Knots

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Re: Knots

Postby oushi » Mon Sep 02, 2013 3:38 pm

Like I had no knots... My theory comes from working with knots, not from books.
Working through big knots is actually easier then through those we are not even aware of, but I got you point.
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Re: Knots

Postby LastLegend » Mon Sep 02, 2013 3:56 pm

'I' is a thought such as what behind gives rise to this thought, "I am eating."

And no, we have to employ 'can do' attitude all the time, absolutely not sympathize with 'it is difficult or complex.'
NAMO AMITABHA
NAM MO A DI DA PHAT (VIETNAMESE)
NAMO AMITUOFO (CHINESE)

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―Listen! Those of you who devote yourselves to the Dharma
must not be afraid of losing your bodies and your lives―
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Re: Knots

Postby rachmiel » Mon Sep 02, 2013 9:18 pm

oushi wrote:Like I had no knots... My theory comes from working with knots, not from books.

Well I'm not glad that you suffered. But I am glad that you seem to be speaking from the gut, not just the head. When it comes to things like emotional knots, I trust experience over theory. That said, sometimes experience can get stuck in a self-destructive loop without theory to guide it.
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Re: Knots

Postby anjali » Tue Sep 03, 2013 4:49 pm

rachmiel wrote:
anjali wrote:
rachmiel wrote:Again, I'm inquiring into whether meditation/mindfulness can wipe it from the brain entirely, for good.


Take a look at the book, Waking the Tiger: Healing Trauma: The Innate Capacity to Transform Overwhelming Experiences, by Peter Levine. It's a classic.

Downloaded and began reading it yesterday. It had never occurred to me that perceived danger has three, not just two responses: fight, flight, and surrender (immobility, freezing, giving up and waiting to be consumed by the danger). It is the author's contention that "the ability to go into and come out of this natural response [surrender] is the key to avoiding the debilitating effects of trauma."

Thanks for the recommendation!


You are welcome. It's a really good book on the subject. People usually don't come to this subject on their own unless they have personal trauma or have family/friends with trauma. It helped me deal with some personal issues. I don't know if either situation is your case, but I hope that the book helps you come to a better understanding on what trauma is and for providing some tools for coping with it. To keep my comments relevant to a Buddhist forum, the book's coping strategies are based on a form of guided mindfulness suitable for therapeutic encounters.

All the best...
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Re: Knots

Postby denny » Thu Sep 05, 2013 7:42 pm

rachmiel wrote:
oushi wrote:
rachmiel wrote:The "sediment" of a deeply traumatic experience can take a lifetime to dissolve ... or it might never fully dissolve. Which means that it is present -- if unconsciously -- all that time.



I just wish there could be a quick fix for when the demons arise ... :stirthepot:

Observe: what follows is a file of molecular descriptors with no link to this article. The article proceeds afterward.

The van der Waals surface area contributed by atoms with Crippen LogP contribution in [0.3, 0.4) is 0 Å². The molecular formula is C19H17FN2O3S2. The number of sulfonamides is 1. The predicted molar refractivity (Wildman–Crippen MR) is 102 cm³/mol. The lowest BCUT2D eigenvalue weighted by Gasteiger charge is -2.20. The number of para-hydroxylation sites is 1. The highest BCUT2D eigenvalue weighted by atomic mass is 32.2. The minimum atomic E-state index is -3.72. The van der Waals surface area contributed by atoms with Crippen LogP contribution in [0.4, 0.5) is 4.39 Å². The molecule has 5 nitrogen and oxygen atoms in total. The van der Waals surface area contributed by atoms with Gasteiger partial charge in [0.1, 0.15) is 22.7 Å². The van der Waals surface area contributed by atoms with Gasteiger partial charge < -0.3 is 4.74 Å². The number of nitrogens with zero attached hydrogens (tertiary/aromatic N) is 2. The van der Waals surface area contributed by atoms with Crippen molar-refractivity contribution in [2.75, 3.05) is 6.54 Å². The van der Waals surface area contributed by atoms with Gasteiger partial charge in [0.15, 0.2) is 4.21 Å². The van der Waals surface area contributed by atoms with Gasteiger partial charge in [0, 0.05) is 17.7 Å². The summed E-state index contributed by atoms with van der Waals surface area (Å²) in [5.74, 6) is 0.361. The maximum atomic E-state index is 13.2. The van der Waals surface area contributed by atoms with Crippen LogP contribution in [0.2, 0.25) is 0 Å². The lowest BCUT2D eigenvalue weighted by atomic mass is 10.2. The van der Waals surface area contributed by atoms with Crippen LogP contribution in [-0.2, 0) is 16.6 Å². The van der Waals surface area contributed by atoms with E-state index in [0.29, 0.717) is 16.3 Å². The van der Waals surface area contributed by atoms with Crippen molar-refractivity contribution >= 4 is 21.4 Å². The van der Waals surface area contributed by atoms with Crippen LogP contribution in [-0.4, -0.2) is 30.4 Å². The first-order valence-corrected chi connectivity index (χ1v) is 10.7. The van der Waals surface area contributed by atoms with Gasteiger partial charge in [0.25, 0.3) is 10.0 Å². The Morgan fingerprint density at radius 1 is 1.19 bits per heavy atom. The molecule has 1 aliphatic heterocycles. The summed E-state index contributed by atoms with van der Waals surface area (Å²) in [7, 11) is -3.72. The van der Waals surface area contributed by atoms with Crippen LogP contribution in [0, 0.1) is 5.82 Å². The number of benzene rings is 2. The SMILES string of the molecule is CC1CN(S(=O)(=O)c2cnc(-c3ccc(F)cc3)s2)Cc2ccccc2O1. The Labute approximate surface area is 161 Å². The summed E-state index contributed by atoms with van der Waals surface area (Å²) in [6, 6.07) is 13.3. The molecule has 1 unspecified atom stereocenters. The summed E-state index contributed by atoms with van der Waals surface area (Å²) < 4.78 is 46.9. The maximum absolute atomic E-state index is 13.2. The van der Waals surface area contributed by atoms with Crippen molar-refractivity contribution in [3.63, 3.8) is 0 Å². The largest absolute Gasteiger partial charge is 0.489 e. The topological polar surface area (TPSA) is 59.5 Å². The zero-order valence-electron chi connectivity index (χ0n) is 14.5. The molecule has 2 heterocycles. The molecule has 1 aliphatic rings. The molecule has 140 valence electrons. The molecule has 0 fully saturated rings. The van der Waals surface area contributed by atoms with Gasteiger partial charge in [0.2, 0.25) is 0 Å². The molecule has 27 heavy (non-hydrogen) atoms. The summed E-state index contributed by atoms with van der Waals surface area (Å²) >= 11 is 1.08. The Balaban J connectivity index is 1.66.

I've been reading "Buddha's Brain" which talks about Buddhism being used for helping to heal over traumatic events. Pretty decent.

However, for more complex issues ("I just wish there could be a quick fix for when the demons arise ... ") I'm beginning to
study the practice of Vajrakilaya. At this point I know little other than it precedes Buddhism in Tibet and that the "purbha"
dagger is designed to "pin down" and destroy anger and other impediments as they arise. Just passing it along. Much to learn.

:namaste:
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Re: Knots

Postby denny » Sat Sep 07, 2013 6:45 pm

And the reason why I take this step is because of my Asperger affected youth. When your entire infancy and childhood are affected so your entire life is a "knot" then I believe it's time to "pull-out-the-big-guns" as we used to say. It's strange to be able to examine a huge part of your psyche and not be able to do much to effectively change responses and habits through mental manipulation, which is my wont.

I know mindfulness is the key and that the puhrba dagger is intended to pierce my anger at it's arising (after purification) and so I proceed.

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Re: Knots

Postby Barney Fife » Mon Sep 09, 2013 3:53 am

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Re: Knots

Postby Lindama » Mon Sep 09, 2013 8:57 am

Lhug-Pa wrote:In the teachings on the practices of Yantra Yoga, 'Khrul-'Khor or Trul-Khor, and Tsa-Lung it is said that heavy stress, emotional traumas, frequent and/or intense outbursts of anger, etc. do cause knots within the Nadis or Channels, which of course effects the mind; and that these knots can actually be untied by the practice of Yantra Yoga, 'Khrul-'Khor/Thrul-Khor, and Tsa-Lung because the physical-body and Prana-energy are not separate from the mind.


when you trust inseparability, this is possible. Other antidotes maybe be called for otherwise... but they'll only take you to inspearability if you have a lucky life.
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